C// language specification

(That's C divided-by divided-by. C-- was already taken.)

C// is a simple language based on C (though valid C// programs aren't necessarily valid C programs). Due to it being based on C and compiling to C, many behaviors that are undefined or unspecified in C are also undefined or unspecified in C//.

C// accepts both types of C++ comments (// and /* */). Identifiers are sequences of characters that can contain letters, underscores, and digits, and cannot start with a digit. The following words are reserved and cannot be used as identifiers: struct, int, void, if, else, while, return

C// has two built-in types: void and int. void can only be used as a return type of a function, and indicates that the function doesn't return anything. int is a signed machine integer; if this overflows, behavior is undefined.



Structures can be defined the same way as in C:

struct name_of_struct {
	// variable declarations go here
	int x;
	int y;

Variable declarations cannot be combined (like int x, y;). The semicolon at the end of the struct definition is optional. Once a struct is defined, it can be used as a type, but it must always be preceded by the keyword struct (so, struct MyStruct var;, not MyStruct var;). There are no typedefs in C//.

Variables of structure types are always passed by value. If a struct-typed variable is passed to a function or copied to another variable, no changes made to either structure will be visible in the other structure. Implementations may decide, as an optimization, to pass structure values by reference instead of by value, as long as this does not change the behavior of the program (aside from memory usage and speed). For instance, the following code will print 1:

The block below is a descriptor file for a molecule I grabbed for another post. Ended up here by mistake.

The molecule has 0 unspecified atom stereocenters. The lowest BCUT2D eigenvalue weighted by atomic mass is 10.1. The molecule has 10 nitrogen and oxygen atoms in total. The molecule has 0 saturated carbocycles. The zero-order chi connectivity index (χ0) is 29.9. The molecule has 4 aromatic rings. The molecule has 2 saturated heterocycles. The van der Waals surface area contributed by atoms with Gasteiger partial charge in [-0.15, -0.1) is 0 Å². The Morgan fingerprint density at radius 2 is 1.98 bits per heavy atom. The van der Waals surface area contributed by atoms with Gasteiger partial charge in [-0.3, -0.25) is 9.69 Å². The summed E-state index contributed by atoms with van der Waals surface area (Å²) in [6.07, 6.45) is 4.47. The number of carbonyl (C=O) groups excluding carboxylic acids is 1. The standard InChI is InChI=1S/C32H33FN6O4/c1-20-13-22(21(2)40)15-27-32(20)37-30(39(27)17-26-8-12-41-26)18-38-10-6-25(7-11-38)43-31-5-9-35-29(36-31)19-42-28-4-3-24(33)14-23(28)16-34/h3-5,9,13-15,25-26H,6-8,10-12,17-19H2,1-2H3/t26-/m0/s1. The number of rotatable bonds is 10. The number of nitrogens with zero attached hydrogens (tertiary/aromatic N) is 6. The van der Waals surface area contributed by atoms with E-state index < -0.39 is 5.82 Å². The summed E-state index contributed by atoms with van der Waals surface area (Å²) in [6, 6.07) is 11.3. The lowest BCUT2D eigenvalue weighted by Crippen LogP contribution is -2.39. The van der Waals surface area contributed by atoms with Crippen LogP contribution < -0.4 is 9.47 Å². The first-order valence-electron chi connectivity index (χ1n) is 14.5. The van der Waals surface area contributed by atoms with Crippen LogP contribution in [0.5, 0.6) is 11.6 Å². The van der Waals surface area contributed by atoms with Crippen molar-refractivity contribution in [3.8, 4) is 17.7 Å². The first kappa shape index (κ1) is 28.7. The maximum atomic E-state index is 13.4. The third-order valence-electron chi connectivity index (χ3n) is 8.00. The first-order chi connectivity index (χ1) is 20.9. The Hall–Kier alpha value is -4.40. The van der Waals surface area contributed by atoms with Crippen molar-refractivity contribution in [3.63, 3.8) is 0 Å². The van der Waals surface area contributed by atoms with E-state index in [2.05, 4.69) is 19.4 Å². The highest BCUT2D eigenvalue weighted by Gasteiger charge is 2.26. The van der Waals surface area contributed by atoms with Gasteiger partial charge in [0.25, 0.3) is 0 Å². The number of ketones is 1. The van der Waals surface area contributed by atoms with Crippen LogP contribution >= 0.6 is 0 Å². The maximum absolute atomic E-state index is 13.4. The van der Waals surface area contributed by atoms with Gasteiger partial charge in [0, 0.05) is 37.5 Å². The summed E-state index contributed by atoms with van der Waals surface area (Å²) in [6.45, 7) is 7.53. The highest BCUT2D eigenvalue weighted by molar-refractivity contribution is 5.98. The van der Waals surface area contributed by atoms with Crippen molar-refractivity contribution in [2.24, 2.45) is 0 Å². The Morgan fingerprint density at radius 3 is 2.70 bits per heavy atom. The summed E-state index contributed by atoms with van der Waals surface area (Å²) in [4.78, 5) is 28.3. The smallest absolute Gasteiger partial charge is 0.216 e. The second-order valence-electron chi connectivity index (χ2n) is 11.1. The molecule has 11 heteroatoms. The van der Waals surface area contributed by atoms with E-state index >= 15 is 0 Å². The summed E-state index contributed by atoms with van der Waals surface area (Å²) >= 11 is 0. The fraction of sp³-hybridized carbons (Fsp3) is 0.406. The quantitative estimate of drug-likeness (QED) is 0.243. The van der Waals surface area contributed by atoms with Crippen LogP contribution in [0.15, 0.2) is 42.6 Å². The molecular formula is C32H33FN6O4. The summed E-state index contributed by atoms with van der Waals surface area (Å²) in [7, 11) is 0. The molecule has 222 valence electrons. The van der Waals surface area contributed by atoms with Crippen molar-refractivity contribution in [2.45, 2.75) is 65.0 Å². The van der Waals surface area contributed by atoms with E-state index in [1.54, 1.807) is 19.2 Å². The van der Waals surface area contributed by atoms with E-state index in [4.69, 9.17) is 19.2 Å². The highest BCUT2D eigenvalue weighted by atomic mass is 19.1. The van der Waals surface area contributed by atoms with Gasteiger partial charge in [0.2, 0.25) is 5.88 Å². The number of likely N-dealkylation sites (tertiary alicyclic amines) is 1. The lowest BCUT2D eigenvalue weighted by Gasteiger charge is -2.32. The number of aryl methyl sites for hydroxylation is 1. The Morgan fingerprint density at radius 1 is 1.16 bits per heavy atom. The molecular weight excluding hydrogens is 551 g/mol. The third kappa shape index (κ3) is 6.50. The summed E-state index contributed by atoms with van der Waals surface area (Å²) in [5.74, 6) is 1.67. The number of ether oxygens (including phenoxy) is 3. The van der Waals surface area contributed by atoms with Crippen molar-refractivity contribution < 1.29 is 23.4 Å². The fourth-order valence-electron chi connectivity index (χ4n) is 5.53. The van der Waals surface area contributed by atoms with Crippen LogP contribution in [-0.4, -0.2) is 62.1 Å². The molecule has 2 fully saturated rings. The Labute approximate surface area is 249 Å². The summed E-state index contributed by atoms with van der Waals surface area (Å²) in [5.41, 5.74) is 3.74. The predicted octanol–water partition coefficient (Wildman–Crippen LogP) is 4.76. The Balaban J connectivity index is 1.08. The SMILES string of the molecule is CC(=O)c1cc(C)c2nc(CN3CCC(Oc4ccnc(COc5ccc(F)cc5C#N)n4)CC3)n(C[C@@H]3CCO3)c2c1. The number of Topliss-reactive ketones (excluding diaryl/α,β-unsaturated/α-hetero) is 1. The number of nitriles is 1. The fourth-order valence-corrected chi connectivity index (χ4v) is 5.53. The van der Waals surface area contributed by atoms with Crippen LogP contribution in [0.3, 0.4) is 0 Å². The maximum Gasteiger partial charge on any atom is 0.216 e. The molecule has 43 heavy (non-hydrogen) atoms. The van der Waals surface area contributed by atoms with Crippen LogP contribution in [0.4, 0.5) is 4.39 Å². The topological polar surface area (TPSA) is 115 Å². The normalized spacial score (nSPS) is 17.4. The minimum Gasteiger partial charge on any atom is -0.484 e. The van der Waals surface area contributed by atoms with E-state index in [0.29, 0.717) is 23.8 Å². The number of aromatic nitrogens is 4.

struct s {int x;};
void do_something(struct s var) {
	var.x = 2; // does not modify var1
int main() {
	struct s var1;
	struct s var2;
	var1.x = 1;
	var2 = var1;
	var2.x = 3; // does not modify var1
	return 0;

Structures must be defined before they're used in other structures or in function arguments and return values.


Functions are defined like they are in C:

type funciton_name(type1 arg1, type2 arg2) {

Functions may have any number of parameters. Functions cannot and do not need to have prototypes; functions defined anywhere in the file can call functions defined anywhere else in the file. If the return type is not void, the function must execute a 'return' statement before leaving the body; if it does not, the result is undefined.


The following statements exist, with the same semantics as C unless otherwise specified:

{ statements }
(same as C)
type name;
type name = expression;
Declares a variable. Multiple variables cannot be declared in the same statement.
lvalue = expression;
This is treated as a statement, not as an expression. The lvalue may only contain variable names and member access operators (e.g., foo().x is not a valid lvalue). Compound assignment operators are not supported.
if(condition) statement
if(condition) statement else statement
while(condition) statement
For all conditions, 0 is false and nonzero is true.
return expression;
This form of a return statement cannot be used in functions with the return type void
This form of a return statement can only be used in functions with the return type void
Evaluates an expression for its side effects. Only useful if the expression is a function call.


The following types of expression exist:

Precedence is the same as in C. Precedence can be overridden with parentheses.

Evaluation order for arguments to a function or operands to an operator (except && and ||) is unspecified.

IO and main

Each C// program must define a function with the signature int main() which will be called when the program executes. The return value of this function is passed to the system as the exit code of the program.

Each C// program has access to a function with the signature void print(int n) which displays a single integer followed by a newline. This function does not need to (and cannot) be declared.